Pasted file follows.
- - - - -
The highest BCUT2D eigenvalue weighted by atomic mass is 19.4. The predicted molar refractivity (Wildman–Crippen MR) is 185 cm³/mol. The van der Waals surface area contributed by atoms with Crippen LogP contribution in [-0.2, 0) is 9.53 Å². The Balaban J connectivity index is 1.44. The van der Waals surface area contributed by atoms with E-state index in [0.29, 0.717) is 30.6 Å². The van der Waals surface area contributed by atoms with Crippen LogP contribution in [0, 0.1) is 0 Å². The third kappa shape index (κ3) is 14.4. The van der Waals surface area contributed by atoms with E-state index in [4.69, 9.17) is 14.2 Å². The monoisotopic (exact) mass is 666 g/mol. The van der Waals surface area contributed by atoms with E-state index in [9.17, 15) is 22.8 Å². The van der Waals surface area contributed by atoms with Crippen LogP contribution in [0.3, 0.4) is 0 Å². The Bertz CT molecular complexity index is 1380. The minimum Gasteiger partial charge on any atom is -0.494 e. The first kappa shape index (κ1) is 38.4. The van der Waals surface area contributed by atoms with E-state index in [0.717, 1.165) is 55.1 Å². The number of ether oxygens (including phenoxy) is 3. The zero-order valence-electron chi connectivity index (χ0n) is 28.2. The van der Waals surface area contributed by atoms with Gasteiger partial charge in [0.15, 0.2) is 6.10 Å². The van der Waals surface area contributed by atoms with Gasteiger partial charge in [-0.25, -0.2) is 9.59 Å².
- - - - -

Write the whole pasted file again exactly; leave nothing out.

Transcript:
The highest BCUT2D eigenvalue weighted by atomic mass is 19.4. The predicted molar refractivity (Wildman–Crippen MR) is 185 cm³/mol. The van der Waals surface area contributed by atoms with Crippen LogP contribution in [-0.2, 0) is 9.53 Å². The Balaban J connectivity index is 1.44. The van der Waals surface area contributed by atoms with E-state index in [0.29, 0.717) is 30.6 Å². The van der Waals surface area contributed by atoms with Crippen LogP contribution in [0, 0.1) is 0 Å². The third kappa shape index (κ3) is 14.4. The van der Waals surface area contributed by atoms with E-state index in [4.69, 9.17) is 14.2 Å². The monoisotopic (exact) mass is 666 g/mol. The van der Waals surface area contributed by atoms with E-state index in [9.17, 15) is 22.8 Å². The van der Waals surface area contributed by atoms with Crippen LogP contribution in [0.3, 0.4) is 0 Å². The Bertz CT molecular complexity index is 1380. The minimum Gasteiger partial charge on any atom is -0.494 e. The first kappa shape index (κ1) is 38.4. The van der Waals surface area contributed by atoms with E-state index in [0.717, 1.165) is 55.1 Å². The number of ether oxygens (including phenoxy) is 3. The zero-order valence-electron chi connectivity index (χ0n) is 28.2. The van der Waals surface area contributed by atoms with Gasteiger partial charge in [0.15, 0.2) is 6.10 Å². The van der Waals surface area contributed by atoms with Gasteiger partial charge in [-0.25, -0.2) is 9.59 Å².